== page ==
• Good Credit: 20.68%
• Fair Credit: 23.43%
Creditcards.com Average Interest Rate for Bad Credit:
• Bad Credit: 25.30%
To highlight the difference your credit score can make, consider the following hypothetical situation. If you have an APR of 14.08%, and a credit card with an average daily balance of $1,500.00, your monthly interest would be $17.80. Changing the interest rate to 25.30% would result in a monthly interest amount of $31.05. If your credit card balance is higher, these rate differences would be more substantial. In a later section, you will get more information on how this interest is calculated.
Fixed-Rate APR vs. Variable-Rate APR
Credit card issuers decide whether to offer fixed rate APRs, variable rate APRs, or both.
Credit cards that offer a fixed rate have an APR that will not change over the life of the loan. You will always have the same APR that you qualified for at the beginning of the loan. An exception to this would be if you met the circumstances to receive a penalty APR.
A variable-rate APR changes throughout your loan term. The Federal Reserve Bank sets a prime rate for the U.S. Frequently, variable rates will be tied to this prime rate, and then a margin is set. For example, the current U.S. Prime Rate is 4.75%. The rate for a credit card may be determined to be the U.S Prime Rate plus 10%. Therefore, the rate for that credit card would be 14.75%.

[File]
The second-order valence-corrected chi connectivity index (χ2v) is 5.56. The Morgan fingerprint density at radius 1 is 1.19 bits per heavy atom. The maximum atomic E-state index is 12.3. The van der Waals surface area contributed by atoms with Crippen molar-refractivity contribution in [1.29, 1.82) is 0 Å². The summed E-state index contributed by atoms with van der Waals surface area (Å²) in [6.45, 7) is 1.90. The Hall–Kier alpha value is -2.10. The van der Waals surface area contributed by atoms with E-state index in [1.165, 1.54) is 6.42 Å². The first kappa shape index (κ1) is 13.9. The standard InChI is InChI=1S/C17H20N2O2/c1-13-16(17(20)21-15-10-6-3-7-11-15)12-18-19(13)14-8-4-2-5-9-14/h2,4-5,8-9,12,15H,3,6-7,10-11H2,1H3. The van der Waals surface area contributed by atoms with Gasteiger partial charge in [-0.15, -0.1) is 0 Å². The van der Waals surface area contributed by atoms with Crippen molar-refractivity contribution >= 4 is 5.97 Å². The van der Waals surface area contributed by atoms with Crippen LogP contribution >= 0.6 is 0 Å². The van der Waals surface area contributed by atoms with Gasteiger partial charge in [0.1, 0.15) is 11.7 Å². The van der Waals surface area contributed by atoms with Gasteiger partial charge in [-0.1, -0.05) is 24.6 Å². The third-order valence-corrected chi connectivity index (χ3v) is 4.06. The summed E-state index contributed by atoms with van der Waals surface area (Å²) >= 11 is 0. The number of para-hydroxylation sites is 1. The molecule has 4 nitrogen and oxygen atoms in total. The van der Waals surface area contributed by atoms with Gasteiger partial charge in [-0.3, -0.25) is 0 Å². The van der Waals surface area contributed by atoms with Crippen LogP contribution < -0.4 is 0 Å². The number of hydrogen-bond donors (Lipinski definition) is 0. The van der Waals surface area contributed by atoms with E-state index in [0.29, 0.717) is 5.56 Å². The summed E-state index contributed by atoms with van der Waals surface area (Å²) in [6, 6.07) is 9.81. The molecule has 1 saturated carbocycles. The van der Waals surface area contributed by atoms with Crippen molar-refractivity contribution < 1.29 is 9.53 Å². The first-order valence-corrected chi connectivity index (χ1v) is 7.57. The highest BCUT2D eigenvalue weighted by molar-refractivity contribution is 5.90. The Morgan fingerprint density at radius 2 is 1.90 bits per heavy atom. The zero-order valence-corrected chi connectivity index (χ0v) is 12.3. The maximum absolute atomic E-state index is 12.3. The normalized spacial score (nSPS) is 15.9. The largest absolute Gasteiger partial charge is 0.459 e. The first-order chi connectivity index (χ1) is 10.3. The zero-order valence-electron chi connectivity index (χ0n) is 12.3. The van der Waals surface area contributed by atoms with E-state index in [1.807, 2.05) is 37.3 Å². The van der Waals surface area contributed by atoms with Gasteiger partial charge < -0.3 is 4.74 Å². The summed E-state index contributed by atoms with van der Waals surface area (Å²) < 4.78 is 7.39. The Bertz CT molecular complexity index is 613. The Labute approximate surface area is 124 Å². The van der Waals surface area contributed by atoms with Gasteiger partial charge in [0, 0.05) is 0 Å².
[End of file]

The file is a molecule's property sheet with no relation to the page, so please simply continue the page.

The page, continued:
There are benefits and downfalls to both types of rates. If interest rates rise, a fixed-rate card will keep the same APR, while a variable rate will increase. On the other hand, if interest rates fall, you will still have the same high-interest rate for a fixed-rate card, while your variable card rate card will fall. You must decide which option is preferable for you.
At 121FCU, we offer several different card options to meet the various needs of our members! Check them out and apply online below!
• VISA Signature
• VISA Platinum Rewards
• VISA Platinum Secured
• Business Credit Card
How do Credit Card Rewards Affect APR?
Credit card rewards programs are very popular. The premise of these programs is that you earn reward points when you make purchases with your card. You can then redeem these points for various rewards, including gift cards, merchandise, airline miles, and even cash back!
While beneficial to consumers, these programs can be quite costly. To balance this, it is becoming increasingly common for financial institutions to offer two separate options. Option one would be a credit card offering a rewards program. This option might have a slightly higher APR. The second option is a card without the rewards program and a slightly lower APR. These options benefit all credit card users, both rewards lovers and those who are not interested in these programs. Remember, even if you have a higher APR, you will not pay interest as long as you pay your balance off before the end of the grace period.